The Tipping Point and the Penny


Last night–just after I wrote down a few thoughts for this blog–I watched the second in a three-part series on PBS called “The Abolitionists.”  It ended on a challenging note: a bill had been passed that promised to secure slavery forever in the United States.  But the narration gave us a hint of the sunrise to come.  “The abolitionists–Frederick Douglass–William Lloyd Garrison–Harriet Beecher Stowe–could not know it, but their long struggle had passed the tipping point.”

“That’s us,” I thought.  “We are abolitionists, we who have created this blog (and others who have been working in their own way).  Some of us have been laboring for decades to abolish ignorance, abolish prejudice, abolish inhumane cures for a non-existent illness, abolish soul-crushing and family-destroying rhetoric born of a commitment to maintaining a position rather than seeking Truth.

One difference.  We do know that our “long struggle has passed the tipping point.”

Is it too much of a stretch to compare our work to that of the abolitionists who fought to end slavery for African Americans?

In a telephone conversation I had with a General Authority at the time our church jumped into the battle to pass Proposition 8, I said, “It is abundantly clear in which direction the movement for gay rights is going and will continue to go.  And not because Satan has us by the throat, but because it is the correct thing to do.  When we Mormons are able some decades hence to get a better vision of our own history, there will be a very long list of things we will be deeply proud of, and I can make that list as well as anyone.  There will also be a list of things we are not proud of.

“We will always be uncomfortable with the Mountain Meadows Massacre.

“We will always be uncomfortable with polygamy.

“We will always be uncomfortable with our history with racism.

“We will be uncomfortable, I believe, with the fact that at a period of time when we could have taken a leadership role in what we conveniently called ‘women’s issues,’ such as bringing back the concept of God the Mother, we instead chose to actively work against it.

“But I believe our greatest shame will be reserved for how we have treated our gay brothers and sisters in these last few decades.

“I do not know of any black man who took his life because he was not allowed ordination to the priesthood in our church.

“Neither I nor any of my feminist friends have taken our lives over our church working against issues that were and are deeply important to us.

“However hundreds–and I do mean hundreds–of our best and brightest LDS gay men–some women but mostly men–have taken their lives because we have made them feel so helpless and hopeless, and when we truly get a bead on that our shame will be enormous.”

The good news is that on LGBT issues the Mormon community–like our nation in general–has “passed the tipping point.”

As I was leaving church one Sunday last year, I met on the steps a friend who happens to be a member of the Stake Presidency and also my former bishop.

I said, “Guess what I was doing during Sacrament Meeting today.”

“What?” he asked.

“I was calling myself to repentance.  I found that I was sitting there, ranting as I often do on the subject life has called me to address.  I was going over for the thousandth or so time this thought–why is our church ‘of the last wagon’ on gay issues?–why are we digging in our heels against movement that is inevitable and correct?  Why were we not the leaders?  Why are we bringing up the rear?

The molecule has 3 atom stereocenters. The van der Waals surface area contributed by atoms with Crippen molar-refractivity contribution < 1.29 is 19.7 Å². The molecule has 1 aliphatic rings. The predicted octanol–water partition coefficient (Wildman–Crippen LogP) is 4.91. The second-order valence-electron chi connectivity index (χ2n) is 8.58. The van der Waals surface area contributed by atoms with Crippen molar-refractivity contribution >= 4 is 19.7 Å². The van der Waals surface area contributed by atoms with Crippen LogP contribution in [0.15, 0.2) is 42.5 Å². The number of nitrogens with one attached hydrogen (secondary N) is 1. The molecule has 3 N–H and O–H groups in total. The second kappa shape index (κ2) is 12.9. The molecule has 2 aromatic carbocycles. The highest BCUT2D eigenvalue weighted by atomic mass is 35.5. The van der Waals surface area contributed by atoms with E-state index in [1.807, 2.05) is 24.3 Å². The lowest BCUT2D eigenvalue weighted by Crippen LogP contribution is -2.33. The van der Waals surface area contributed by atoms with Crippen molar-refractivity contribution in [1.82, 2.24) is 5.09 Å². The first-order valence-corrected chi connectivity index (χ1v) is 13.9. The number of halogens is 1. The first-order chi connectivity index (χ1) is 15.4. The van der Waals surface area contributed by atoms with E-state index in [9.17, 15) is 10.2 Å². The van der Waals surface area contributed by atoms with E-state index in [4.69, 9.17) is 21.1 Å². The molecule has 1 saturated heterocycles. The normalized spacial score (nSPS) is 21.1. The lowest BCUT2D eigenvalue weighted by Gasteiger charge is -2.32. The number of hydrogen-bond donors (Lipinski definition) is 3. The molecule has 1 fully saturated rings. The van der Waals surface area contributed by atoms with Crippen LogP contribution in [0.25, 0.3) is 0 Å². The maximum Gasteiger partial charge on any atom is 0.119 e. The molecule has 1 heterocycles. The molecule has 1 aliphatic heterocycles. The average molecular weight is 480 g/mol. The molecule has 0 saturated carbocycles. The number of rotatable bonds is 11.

“Then I remembered the Parable of the Workers in the Vineyard, and I opened my Bible to Matthew, chapter twenty.  The householder goes out to get laborers for the vineyard.  Some come early, some at noon, some later, and some about the eleventh hour.  When the work is done every man receives a penny.

“‘What?  We worked all day and these guys come in at the last minute and they get as much as we do?’

“‘Surprise–it’s my money and I do with it what I choose.’

“So I’m calling myself to repentance.  If Jesus doesn’t discriminate against those who come at the eleventh hour, then I shouldn’t either.”

“Good work,” said my friend.

I honor the leadership of our church for the improved rhetoric, the shifts in tone and in approach evident in the new website  And in the new Bishop’s Guide:

I also honor those who came early, the abolitionists who have been working for decades to prepare the fields for the good work taking place now and in the future.

We have passed the tipping point.  We each get our penny.  Tomorrow is a new day and the Master still needs laborers in the vineyard.  If we can, let’s try to get there before noon.




13 comments for “The Tipping Point and the Penny

  1. Cary Crall
    January 22, 2013 at 7:39 am

    Of all the beautiful points made above, I appreciate most the example of repentance and aggressive introspection you give. What a phenomenal way to use Sacrament meeting. Thank you for sharing!

  2. EdwardJ
    January 22, 2013 at 8:35 am

    The idea of the tipping point feels right on to me. So many people in my ward have not only welcomed me—as a gay man—with open arms, but say they are ready for the church to change its positions regarding LGBT folks, women, and Heavenly Mother.

    The field is indeed white, already to harvest!

  3. Cherie
    January 22, 2013 at 8:58 am

    You are a treasure to us Carol Lynn. Thank you for so clearly saying what needs to be said.

  4. Dennis
    January 22, 2013 at 10:41 am

    I don’t at all see the church at the tipping point. I was recently excommunicated for being gay. I was told that by being gay I was ruining the good name of the church. Ostracized throughout the community. I continue to be shunned by Mormons throughout our community. I’m a chiropractor and virtually all of my Mormon patients have left my practice, except for 2. I even had a nonmember patient come and tell me that his boss, who I do not know, told him not to come to me anymore because I was an excommunicated Mormon. I also had the Second Counselor in the Stake Presidency out me to my mother in law before my wife and split. I was married for almost 20 years. I get along well with my wife, which I am grateful for and my children have seen through the horrors of the way the church has treated me.